# First difference stationary process

I have a question regarding an I(1) process.

Suppose we have the following equation:

$$Y_0 = \alpha_1Y_{-1}+\alpha_2Y_{-2}+\alpha_3Y_{-3}+...+\alpha_4Y_{-4}$$ $$with \sum\limits_{i=1}^4 \alpha_{i} = 1$$

How can I prove mathematically that Y is already an I(1) process, given that the sum of the lagged coefficients are equal to one?

Thanks in advance!

• One equation does not prove anything about the properties of the process. – Dilip Sarwate Mar 17 at 16:11

## 1 Answer

As @Dilip says, your notation is wrong, it should be general as follows, having $$t$$ in it, together with its ch. eqn: $$Y_t=\sum_{i=1}^4\alpha_iY_{t-i}\rightarrow 1=\sum_{i=1}^4\alpha_iL^i$$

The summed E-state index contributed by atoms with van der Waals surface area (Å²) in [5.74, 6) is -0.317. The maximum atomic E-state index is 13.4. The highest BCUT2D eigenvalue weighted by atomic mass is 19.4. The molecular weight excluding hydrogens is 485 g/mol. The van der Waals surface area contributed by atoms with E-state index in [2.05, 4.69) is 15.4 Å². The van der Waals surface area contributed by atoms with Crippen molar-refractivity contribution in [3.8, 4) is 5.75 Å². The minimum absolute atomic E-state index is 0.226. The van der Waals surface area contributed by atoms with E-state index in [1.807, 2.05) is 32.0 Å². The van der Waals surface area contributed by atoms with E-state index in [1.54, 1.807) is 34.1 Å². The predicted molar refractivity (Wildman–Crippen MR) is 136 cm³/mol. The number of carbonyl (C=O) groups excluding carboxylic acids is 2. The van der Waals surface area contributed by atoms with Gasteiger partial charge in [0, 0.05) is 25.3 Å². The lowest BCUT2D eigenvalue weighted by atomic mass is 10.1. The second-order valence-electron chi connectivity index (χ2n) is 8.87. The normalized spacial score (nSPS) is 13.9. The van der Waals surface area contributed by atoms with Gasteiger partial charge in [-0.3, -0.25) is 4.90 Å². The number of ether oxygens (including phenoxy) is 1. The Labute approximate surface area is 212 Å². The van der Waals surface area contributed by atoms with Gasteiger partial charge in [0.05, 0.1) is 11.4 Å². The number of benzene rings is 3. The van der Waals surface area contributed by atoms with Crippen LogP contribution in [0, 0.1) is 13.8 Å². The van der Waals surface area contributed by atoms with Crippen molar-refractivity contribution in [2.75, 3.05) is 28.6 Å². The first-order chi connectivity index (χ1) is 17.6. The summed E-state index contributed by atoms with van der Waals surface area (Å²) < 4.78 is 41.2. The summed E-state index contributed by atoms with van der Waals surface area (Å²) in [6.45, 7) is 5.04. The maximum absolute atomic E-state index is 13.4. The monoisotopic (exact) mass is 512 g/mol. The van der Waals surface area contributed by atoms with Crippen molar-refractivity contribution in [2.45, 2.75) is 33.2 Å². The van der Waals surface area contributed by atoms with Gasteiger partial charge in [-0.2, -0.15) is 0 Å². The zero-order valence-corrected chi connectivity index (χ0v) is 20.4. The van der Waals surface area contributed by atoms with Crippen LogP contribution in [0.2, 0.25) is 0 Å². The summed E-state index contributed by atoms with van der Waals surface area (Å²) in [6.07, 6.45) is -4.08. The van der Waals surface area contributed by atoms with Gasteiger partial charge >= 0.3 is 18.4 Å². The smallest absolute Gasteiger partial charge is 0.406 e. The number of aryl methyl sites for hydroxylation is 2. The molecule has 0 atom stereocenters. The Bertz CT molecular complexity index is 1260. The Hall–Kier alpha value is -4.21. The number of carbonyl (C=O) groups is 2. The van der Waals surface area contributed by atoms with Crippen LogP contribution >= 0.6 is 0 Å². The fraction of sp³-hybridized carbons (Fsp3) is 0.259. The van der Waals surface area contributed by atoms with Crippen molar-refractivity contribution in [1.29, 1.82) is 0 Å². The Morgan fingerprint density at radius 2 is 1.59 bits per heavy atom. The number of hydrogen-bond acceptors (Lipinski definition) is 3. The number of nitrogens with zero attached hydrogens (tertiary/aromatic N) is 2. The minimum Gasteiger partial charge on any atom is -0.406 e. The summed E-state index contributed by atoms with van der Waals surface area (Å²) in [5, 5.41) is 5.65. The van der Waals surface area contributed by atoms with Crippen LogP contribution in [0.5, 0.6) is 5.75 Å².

If the ch. eqn. has $$(1-L)^d$$ as a factor, than it is $$I(d)$$. Checking if at least we have $$(1-L)$$ in its factorization is easy, because if it is, $$L=1$$ should be a root of the characteristic equation. Substituting into the above equation yieds: $$1=\sum_{i=1}^4\alpha_i$$ which is already true. So, $$L=1$$ is a root of the characteristic equation, and $$Y_t$$ is at least $$I(1)$$. We can't say anything about larger orders.